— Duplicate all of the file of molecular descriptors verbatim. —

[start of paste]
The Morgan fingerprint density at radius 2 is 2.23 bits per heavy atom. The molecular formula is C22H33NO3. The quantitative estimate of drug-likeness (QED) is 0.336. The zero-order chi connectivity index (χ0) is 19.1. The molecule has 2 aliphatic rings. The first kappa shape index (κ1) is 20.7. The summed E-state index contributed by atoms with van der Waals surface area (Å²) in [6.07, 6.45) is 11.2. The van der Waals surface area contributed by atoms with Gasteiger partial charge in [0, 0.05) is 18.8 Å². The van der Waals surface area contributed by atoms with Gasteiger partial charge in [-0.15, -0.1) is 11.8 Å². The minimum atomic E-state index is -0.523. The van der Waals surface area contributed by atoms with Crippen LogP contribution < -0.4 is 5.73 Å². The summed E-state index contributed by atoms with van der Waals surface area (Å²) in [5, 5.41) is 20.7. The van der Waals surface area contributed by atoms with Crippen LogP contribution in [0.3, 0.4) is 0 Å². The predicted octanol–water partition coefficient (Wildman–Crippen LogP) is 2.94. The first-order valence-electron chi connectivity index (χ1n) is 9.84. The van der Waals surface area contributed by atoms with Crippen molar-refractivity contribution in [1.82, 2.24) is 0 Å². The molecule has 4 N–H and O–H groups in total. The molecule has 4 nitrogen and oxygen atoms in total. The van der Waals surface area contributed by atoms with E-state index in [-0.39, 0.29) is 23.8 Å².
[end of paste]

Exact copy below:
The Morgan fingerprint density at radius 2 is 2.23 bits per heavy atom. The molecular formula is C22H33NO3. The quantitative estimate of drug-likeness (QED) is 0.336. The zero-order chi connectivity index (χ0) is 19.1. The molecule has 2 aliphatic rings. The first kappa shape index (κ1) is 20.7. The summed E-state index contributed by atoms with van der Waals surface area (Å²) in [6.07, 6.45) is 11.2. The van der Waals surface area contributed by atoms with Gasteiger partial charge in [0, 0.05) is 18.8 Å². The van der Waals surface area contributed by atoms with Gasteiger partial charge in [-0.15, -0.1) is 11.8 Å². The minimum atomic E-state index is -0.523. The van der Waals surface area contributed by atoms with Crippen LogP contribution < -0.4 is 5.73 Å². The summed E-state index contributed by atoms with van der Waals surface area (Å²) in [5, 5.41) is 20.7. The van der Waals surface area contributed by atoms with Crippen LogP contribution in [0.3, 0.4) is 0 Å². The predicted octanol–water partition coefficient (Wildman–Crippen LogP) is 2.94. The first-order valence-electron chi connectivity index (χ1n) is 9.84. The van der Waals surface area contributed by atoms with Crippen molar-refractivity contribution in [1.82, 2.24) is 0 Å². The molecule has 4 N–H and O–H groups in total. The molecule has 4 nitrogen and oxygen atoms in total. The van der Waals surface area contributed by atoms with E-state index in [-0.39, 0.29) is 23.8 Å².